The latest possible lead in the hunt for the jetliner comes two weeks after it disappeared from civilian radar screens less than an hour after taking-off from the Malaysian capital on a scheduled flight to Beijing.
Flight Lieutenant Jason Nichols on board a Royal Australian Air Force AP-3C Orion, takes notes as they search for debris from missing Malaysian Airlines flight MH370 earlier today in the southern Indian Ocean
RAAF Flight officer Rayan Gharazeddine looks out from an Orion as he scans for signs of debris or wreckage
Sergeant Matthew Falanga stares out at the wide blue ocean: Australia’s acting prime minister today said his forces air and sea search for missing Malaysian Airlines flight MH370 ‘will continue while there’s still hope’
The announcement came after the first Australian Orion aircraft to make a sortie over the target zone for missing Flight MH370 returned without success.
Flying Officer Peter Moore, the aircraft’s captain, said a combination of ‘less than ideal’ weather and sea conditions had closed in on the flight.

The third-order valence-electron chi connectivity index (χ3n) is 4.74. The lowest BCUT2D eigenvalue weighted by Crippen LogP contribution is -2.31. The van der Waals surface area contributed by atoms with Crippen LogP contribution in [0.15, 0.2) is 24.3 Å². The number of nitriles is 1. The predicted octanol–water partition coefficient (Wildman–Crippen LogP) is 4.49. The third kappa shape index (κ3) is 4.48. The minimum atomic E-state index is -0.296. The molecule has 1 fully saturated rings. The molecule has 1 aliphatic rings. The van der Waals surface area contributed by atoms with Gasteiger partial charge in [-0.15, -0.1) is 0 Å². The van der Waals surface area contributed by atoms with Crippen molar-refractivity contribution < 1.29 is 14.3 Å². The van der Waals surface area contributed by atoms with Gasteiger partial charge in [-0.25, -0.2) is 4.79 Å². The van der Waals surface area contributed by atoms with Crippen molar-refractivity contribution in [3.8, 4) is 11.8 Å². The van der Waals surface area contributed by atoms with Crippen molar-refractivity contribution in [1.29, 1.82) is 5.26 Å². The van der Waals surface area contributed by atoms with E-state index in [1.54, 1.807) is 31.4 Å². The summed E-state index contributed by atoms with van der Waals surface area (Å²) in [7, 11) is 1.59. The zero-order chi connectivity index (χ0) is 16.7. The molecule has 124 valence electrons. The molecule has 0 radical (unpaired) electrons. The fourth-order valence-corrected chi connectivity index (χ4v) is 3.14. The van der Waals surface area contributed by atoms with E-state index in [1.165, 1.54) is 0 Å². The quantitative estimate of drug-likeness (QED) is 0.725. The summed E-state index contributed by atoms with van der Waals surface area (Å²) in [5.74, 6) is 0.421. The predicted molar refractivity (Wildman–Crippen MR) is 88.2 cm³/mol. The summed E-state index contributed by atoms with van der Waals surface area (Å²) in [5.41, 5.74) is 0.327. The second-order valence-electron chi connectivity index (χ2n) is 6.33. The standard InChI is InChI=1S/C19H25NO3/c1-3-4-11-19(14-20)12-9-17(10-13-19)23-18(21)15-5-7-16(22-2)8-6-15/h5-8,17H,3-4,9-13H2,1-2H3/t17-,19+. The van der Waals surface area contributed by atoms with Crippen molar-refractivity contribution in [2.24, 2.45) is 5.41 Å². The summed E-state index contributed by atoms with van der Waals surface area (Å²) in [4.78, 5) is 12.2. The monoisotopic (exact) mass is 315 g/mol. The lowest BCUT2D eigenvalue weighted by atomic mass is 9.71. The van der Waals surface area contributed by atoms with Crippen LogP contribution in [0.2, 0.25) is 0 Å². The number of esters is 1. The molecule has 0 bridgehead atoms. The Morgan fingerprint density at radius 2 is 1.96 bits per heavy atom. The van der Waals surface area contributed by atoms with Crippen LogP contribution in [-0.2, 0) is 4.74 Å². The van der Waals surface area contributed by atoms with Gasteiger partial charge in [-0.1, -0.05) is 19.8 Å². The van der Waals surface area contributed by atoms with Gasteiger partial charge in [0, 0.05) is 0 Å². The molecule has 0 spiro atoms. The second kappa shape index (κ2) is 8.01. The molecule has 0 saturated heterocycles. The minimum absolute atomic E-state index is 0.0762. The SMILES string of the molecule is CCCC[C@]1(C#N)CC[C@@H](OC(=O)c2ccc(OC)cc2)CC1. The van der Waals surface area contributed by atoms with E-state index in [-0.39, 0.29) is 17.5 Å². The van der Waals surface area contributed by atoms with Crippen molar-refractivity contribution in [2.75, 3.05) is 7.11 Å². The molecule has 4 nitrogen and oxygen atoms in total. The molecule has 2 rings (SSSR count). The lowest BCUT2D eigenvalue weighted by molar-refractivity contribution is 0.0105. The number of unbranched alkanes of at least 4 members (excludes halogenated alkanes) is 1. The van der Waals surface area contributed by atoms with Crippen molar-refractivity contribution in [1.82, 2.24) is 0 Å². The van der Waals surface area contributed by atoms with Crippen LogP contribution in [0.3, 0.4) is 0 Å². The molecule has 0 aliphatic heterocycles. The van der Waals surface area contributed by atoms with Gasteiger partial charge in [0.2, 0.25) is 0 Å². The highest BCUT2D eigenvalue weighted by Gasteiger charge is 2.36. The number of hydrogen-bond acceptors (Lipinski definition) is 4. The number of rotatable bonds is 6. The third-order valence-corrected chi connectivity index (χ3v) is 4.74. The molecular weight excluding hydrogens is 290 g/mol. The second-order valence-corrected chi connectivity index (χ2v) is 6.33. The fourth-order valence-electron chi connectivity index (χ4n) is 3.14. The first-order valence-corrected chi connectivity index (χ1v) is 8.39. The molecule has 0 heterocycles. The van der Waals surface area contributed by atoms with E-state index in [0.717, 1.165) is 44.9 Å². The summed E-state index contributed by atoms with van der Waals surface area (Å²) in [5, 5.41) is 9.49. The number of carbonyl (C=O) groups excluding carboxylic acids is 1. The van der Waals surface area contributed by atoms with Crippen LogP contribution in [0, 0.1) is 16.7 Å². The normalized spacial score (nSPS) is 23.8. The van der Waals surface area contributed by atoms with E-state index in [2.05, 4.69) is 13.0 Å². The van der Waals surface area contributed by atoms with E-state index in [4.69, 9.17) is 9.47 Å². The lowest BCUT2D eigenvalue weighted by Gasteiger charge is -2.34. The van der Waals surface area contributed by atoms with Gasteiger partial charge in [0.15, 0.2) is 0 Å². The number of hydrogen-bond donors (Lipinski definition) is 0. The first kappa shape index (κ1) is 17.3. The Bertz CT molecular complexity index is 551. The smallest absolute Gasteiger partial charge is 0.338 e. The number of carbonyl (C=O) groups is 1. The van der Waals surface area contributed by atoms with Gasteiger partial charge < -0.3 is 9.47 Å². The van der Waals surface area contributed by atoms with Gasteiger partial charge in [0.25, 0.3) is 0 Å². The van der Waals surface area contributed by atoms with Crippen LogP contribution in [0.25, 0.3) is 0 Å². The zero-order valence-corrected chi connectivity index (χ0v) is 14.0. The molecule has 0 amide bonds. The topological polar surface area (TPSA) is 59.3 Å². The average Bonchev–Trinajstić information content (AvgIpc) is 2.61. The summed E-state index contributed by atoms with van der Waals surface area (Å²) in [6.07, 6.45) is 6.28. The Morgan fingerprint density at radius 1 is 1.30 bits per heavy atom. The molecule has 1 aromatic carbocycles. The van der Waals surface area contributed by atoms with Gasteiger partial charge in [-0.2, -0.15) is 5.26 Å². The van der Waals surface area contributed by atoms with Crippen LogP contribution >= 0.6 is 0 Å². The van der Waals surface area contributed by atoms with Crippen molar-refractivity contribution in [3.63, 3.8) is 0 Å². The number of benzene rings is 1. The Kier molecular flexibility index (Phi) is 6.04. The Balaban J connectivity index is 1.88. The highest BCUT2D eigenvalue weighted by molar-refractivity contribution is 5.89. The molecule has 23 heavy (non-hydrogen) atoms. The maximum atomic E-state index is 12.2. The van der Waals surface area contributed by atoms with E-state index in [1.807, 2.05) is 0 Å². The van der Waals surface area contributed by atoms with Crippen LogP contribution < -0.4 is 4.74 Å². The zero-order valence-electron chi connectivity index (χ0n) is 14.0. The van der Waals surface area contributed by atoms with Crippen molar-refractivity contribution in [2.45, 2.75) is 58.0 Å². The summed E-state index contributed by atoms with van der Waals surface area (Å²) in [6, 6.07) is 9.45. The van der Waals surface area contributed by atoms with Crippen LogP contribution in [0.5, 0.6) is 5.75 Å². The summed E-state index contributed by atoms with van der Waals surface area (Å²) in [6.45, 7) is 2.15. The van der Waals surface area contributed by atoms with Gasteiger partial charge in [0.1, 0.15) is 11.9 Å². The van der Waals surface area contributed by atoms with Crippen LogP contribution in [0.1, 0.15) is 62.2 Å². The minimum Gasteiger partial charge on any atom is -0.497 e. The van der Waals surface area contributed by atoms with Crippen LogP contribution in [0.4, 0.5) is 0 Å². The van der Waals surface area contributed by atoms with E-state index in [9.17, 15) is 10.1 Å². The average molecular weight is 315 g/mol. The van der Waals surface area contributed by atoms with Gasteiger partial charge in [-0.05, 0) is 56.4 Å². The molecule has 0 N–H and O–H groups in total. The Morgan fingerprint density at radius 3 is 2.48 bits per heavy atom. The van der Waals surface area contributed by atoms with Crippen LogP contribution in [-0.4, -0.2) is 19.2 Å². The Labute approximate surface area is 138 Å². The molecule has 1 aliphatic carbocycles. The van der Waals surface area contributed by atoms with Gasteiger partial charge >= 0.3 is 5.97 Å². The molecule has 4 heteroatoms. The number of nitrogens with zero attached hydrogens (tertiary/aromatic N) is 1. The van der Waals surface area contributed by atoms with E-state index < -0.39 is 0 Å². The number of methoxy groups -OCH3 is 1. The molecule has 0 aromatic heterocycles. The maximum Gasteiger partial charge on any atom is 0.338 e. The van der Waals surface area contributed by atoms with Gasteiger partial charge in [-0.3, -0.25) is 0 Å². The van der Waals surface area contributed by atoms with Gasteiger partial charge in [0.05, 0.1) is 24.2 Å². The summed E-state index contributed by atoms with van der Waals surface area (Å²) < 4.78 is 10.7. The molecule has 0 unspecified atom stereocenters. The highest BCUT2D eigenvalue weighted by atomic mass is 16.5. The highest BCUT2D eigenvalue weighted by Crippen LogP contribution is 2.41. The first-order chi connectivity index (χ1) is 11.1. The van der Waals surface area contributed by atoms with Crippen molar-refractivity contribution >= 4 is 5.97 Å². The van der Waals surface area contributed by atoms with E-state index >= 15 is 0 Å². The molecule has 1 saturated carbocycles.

He said his crew had flown through ‘a thick layer of cloud from 2000 feet to 500 feet, isolate showers and sea fog above the surface’.
However, the aircraft had managed to cover 100 per cent of its planned search area, with RAAF officers manning the visual observer station on board.
‘However, we weren’t able to find any evidence of wreckage from the missing Malaysian aircraft,’ officer Moore said.
Since Australia announced the first image of what could be parts of the aircraft on Thursday, the international search for the plane has focused on an expanse of ocean more than 2,000 km (1,200 miles) southwest of Perth.